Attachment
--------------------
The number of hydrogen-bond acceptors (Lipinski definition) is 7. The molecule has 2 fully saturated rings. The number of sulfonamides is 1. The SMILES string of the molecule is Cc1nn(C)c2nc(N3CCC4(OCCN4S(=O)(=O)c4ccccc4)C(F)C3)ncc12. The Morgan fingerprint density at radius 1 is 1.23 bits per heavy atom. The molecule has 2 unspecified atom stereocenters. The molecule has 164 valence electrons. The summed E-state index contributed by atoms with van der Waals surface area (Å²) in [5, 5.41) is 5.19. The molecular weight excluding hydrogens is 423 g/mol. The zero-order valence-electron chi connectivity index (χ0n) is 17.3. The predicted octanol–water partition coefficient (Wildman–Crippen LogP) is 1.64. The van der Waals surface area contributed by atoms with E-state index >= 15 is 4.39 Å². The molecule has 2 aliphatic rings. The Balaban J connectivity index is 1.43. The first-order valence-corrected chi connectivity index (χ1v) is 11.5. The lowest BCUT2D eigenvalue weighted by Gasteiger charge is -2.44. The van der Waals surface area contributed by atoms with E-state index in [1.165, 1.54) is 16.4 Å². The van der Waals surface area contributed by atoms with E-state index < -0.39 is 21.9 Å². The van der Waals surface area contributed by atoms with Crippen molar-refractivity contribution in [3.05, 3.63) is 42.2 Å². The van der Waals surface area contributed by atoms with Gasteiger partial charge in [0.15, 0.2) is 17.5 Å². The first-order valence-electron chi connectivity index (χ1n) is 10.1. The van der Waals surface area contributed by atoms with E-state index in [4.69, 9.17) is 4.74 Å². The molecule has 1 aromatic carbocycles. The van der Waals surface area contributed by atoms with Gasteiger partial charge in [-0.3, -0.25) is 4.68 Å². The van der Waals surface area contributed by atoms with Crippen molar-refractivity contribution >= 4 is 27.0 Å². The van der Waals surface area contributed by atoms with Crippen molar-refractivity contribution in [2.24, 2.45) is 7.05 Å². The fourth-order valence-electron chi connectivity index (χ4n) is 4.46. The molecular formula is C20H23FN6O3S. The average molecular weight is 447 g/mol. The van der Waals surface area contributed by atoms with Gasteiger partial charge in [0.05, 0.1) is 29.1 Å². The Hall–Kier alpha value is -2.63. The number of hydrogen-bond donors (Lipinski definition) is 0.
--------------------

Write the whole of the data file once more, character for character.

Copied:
The number of hydrogen-bond acceptors (Lipinski definition) is 7. The molecule has 2 fully saturated rings. The number of sulfonamides is 1. The SMILES string of the molecule is Cc1nn(C)c2nc(N3CCC4(OCCN4S(=O)(=O)c4ccccc4)C(F)C3)ncc12. The Morgan fingerprint density at radius 1 is 1.23 bits per heavy atom. The molecule has 2 unspecified atom stereocenters. The molecule has 164 valence electrons. The summed E-state index contributed by atoms with van der Waals surface area (Å²) in [5, 5.41) is 5.19. The molecular weight excluding hydrogens is 423 g/mol. The zero-order valence-electron chi connectivity index (χ0n) is 17.3. The predicted octanol–water partition coefficient (Wildman–Crippen LogP) is 1.64. The van der Waals surface area contributed by atoms with E-state index >= 15 is 4.39 Å². The molecule has 2 aliphatic rings. The Balaban J connectivity index is 1.43. The first-order valence-corrected chi connectivity index (χ1v) is 11.5. The lowest BCUT2D eigenvalue weighted by Gasteiger charge is -2.44. The van der Waals surface area contributed by atoms with E-state index in [1.165, 1.54) is 16.4 Å². The van der Waals surface area contributed by atoms with E-state index < -0.39 is 21.9 Å². The van der Waals surface area contributed by atoms with Crippen molar-refractivity contribution in [3.05, 3.63) is 42.2 Å². The van der Waals surface area contributed by atoms with Gasteiger partial charge in [0.15, 0.2) is 17.5 Å². The first-order valence-electron chi connectivity index (χ1n) is 10.1. The van der Waals surface area contributed by atoms with E-state index in [4.69, 9.17) is 4.74 Å². The molecule has 1 aromatic carbocycles. The van der Waals surface area contributed by atoms with Gasteiger partial charge in [-0.3, -0.25) is 4.68 Å². The van der Waals surface area contributed by atoms with Crippen molar-refractivity contribution >= 4 is 27.0 Å². The van der Waals surface area contributed by atoms with Crippen molar-refractivity contribution in [2.24, 2.45) is 7.05 Å². The fourth-order valence-electron chi connectivity index (χ4n) is 4.46. The molecular formula is C20H23FN6O3S. The average molecular weight is 447 g/mol. The van der Waals surface area contributed by atoms with Gasteiger partial charge in [0.05, 0.1) is 29.1 Å². The Hall–Kier alpha value is -2.63. The number of hydrogen-bond donors (Lipinski definition) is 0.